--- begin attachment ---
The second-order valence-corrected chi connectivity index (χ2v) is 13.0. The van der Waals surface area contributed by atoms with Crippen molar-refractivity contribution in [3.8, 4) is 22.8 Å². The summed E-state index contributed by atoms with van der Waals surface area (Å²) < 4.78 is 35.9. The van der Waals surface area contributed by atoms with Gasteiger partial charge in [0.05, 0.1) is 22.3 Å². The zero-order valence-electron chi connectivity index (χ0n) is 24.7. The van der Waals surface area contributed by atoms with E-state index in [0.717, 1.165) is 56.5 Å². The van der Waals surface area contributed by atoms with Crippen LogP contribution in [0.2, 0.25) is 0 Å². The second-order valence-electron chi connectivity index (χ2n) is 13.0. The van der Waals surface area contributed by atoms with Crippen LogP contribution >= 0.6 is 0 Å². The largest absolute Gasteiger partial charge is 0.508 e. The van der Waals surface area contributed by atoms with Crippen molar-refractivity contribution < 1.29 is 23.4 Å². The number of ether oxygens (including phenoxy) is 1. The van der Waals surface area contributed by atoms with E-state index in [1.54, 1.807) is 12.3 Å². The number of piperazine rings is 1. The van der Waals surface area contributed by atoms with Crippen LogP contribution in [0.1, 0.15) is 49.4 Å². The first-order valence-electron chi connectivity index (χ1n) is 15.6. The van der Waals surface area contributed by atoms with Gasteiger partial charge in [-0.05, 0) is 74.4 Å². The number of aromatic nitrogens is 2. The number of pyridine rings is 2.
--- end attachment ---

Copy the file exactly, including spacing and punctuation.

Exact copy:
The second-order valence-corrected chi connectivity index (χ2v) is 13.0. The van der Waals surface area contributed by atoms with Crippen molar-refractivity contribution in [3.8, 4) is 22.8 Å². The summed E-state index contributed by atoms with van der Waals surface area (Å²) < 4.78 is 35.9. The van der Waals surface area contributed by atoms with Gasteiger partial charge in [0.05, 0.1) is 22.3 Å². The zero-order valence-electron chi connectivity index (χ0n) is 24.7. The van der Waals surface area contributed by atoms with E-state index in [0.717, 1.165) is 56.5 Å². The van der Waals surface area contributed by atoms with Crippen LogP contribution in [0.2, 0.25) is 0 Å². The second-order valence-electron chi connectivity index (χ2n) is 13.0. The van der Waals surface area contributed by atoms with Crippen LogP contribution >= 0.6 is 0 Å². The largest absolute Gasteiger partial charge is 0.508 e. The van der Waals surface area contributed by atoms with Crippen molar-refractivity contribution < 1.29 is 23.4 Å². The number of ether oxygens (including phenoxy) is 1. The van der Waals surface area contributed by atoms with E-state index in [1.54, 1.807) is 12.3 Å². The number of piperazine rings is 1. The van der Waals surface area contributed by atoms with Crippen LogP contribution in [0.1, 0.15) is 49.4 Å². The first-order valence-electron chi connectivity index (χ1n) is 15.6. The van der Waals surface area contributed by atoms with Gasteiger partial charge in [-0.05, 0) is 74.4 Å². The number of aromatic nitrogens is 2. The number of pyridine rings is 2.